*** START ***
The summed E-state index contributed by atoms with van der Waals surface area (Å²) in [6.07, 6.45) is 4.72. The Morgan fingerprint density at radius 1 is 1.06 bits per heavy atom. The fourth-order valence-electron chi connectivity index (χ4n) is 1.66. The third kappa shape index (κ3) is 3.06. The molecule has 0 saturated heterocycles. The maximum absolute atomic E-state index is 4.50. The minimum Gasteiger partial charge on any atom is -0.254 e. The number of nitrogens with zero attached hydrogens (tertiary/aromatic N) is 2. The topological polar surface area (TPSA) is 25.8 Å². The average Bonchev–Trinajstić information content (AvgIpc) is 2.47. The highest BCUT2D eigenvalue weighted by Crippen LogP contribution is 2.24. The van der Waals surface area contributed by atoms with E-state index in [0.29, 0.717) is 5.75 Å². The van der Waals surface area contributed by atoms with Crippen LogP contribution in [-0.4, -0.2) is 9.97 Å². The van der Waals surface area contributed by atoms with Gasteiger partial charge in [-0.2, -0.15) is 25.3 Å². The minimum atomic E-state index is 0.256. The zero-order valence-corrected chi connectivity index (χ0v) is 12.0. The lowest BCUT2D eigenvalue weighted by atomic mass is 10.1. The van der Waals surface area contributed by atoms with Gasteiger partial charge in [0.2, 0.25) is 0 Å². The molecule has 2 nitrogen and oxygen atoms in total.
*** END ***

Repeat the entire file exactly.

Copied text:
The summed E-state index contributed by atoms with van der Waals surface area (Å²) in [6.07, 6.45) is 4.72. The Morgan fingerprint density at radius 1 is 1.06 bits per heavy atom. The fourth-order valence-electron chi connectivity index (χ4n) is 1.66. The third kappa shape index (κ3) is 3.06. The molecule has 0 saturated heterocycles. The maximum absolute atomic E-state index is 4.50. The minimum Gasteiger partial charge on any atom is -0.254 e. The number of nitrogens with zero attached hydrogens (tertiary/aromatic N) is 2. The topological polar surface area (TPSA) is 25.8 Å². The average Bonchev–Trinajstić information content (AvgIpc) is 2.47. The highest BCUT2D eigenvalue weighted by Crippen LogP contribution is 2.24. The van der Waals surface area contributed by atoms with E-state index in [0.29, 0.717) is 5.75 Å². The van der Waals surface area contributed by atoms with Crippen LogP contribution in [-0.4, -0.2) is 9.97 Å². The van der Waals surface area contributed by atoms with Gasteiger partial charge in [-0.2, -0.15) is 25.3 Å². The minimum atomic E-state index is 0.256. The zero-order valence-corrected chi connectivity index (χ0v) is 12.0. The lowest BCUT2D eigenvalue weighted by atomic mass is 10.1. The van der Waals surface area contributed by atoms with Gasteiger partial charge in [0.2, 0.25) is 0 Å². The molecule has 2 nitrogen and oxygen atoms in total.